>disproved the long held belief that the sound comes from vibrations
    >of the dune as a whole and proven, through field studies and through
    >controlled experiments in a lab, that the sounds come from the
    >synchronized motions of the grains in avalanches of a certain size.
    >Small avalanches don’t produce any detectable sound, while large
    >avalanches produce sound at lots of frequencies (leading to
    >cacophonous noise). But sand slides of just the right size and
    >velocity result in sounds of a pure frequency, with just enough
    >overtones to give the sound “color,” as if the dunes were musical
    >instruments. In this case, however, the tuning isn’t produced by
    >any outside influence but by critically self-organizing tendencies
    >of the dune itself. The researchers thus rule out various “musical”
    >explanations. For example, the dune sound does not come from the
    >stick-slip motion of blocks of sand across the body of the dune
    >(much as violin sounds are made by the somewhat-periodic stick-slip
    >motion of a bow across a string attached to the body of the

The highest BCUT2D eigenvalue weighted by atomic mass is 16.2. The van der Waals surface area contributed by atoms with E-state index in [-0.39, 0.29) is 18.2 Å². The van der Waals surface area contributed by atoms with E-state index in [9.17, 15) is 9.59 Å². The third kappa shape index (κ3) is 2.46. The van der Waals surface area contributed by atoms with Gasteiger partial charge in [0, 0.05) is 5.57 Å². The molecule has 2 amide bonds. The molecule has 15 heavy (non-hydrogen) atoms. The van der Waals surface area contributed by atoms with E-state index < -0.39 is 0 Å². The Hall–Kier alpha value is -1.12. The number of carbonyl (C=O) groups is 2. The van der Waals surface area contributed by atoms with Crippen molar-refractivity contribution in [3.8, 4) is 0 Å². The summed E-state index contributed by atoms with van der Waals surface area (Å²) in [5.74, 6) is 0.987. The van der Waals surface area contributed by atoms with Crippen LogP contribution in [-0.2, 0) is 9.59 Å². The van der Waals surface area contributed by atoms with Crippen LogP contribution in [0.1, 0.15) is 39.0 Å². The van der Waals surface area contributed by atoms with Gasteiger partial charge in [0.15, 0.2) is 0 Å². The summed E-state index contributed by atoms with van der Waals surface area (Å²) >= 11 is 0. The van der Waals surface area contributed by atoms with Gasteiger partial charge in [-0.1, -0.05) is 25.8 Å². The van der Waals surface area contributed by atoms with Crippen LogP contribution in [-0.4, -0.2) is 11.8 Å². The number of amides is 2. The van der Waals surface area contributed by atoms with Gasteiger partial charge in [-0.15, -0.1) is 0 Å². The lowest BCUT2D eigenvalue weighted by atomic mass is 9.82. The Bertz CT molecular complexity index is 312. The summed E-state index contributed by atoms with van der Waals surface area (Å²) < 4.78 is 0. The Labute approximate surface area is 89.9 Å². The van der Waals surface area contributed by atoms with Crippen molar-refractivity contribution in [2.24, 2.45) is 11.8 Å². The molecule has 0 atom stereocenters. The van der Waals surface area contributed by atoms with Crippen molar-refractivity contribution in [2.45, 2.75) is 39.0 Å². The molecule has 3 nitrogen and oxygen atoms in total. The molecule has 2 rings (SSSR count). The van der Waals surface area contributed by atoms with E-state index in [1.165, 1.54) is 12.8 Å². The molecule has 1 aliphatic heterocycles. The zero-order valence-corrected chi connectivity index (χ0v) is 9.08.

>violin). Nor does the dune song arise from a resonance effect (much
    >as resonating air inside a flute produces a pure tone) since it is
    >observed that the dune sound level can be recorded at many locations
    >around the dune. Instead, the sand sound comes from the
    >synchronized, free sliding motion of dry larger-grained sand
    >producing lower frequency sound. The scientists---from the
    >University of Paris (France), Harvard (US), the CNRS lab in Paris,
    >and the Universite Ibn Zohr (Morocco)---have set up a website
    >(http://www.lps.ens.fr/~douady/SongofDunesIndex.html ) where one can
    >listen to sounds from different dunes in China, Oman, Morocco, and
    >Chile. (Douady et al., Physical Review Letters, upcoming article;
    >contact Stephane Douady at douady_at_lps.ens.fr)
    >
    >***********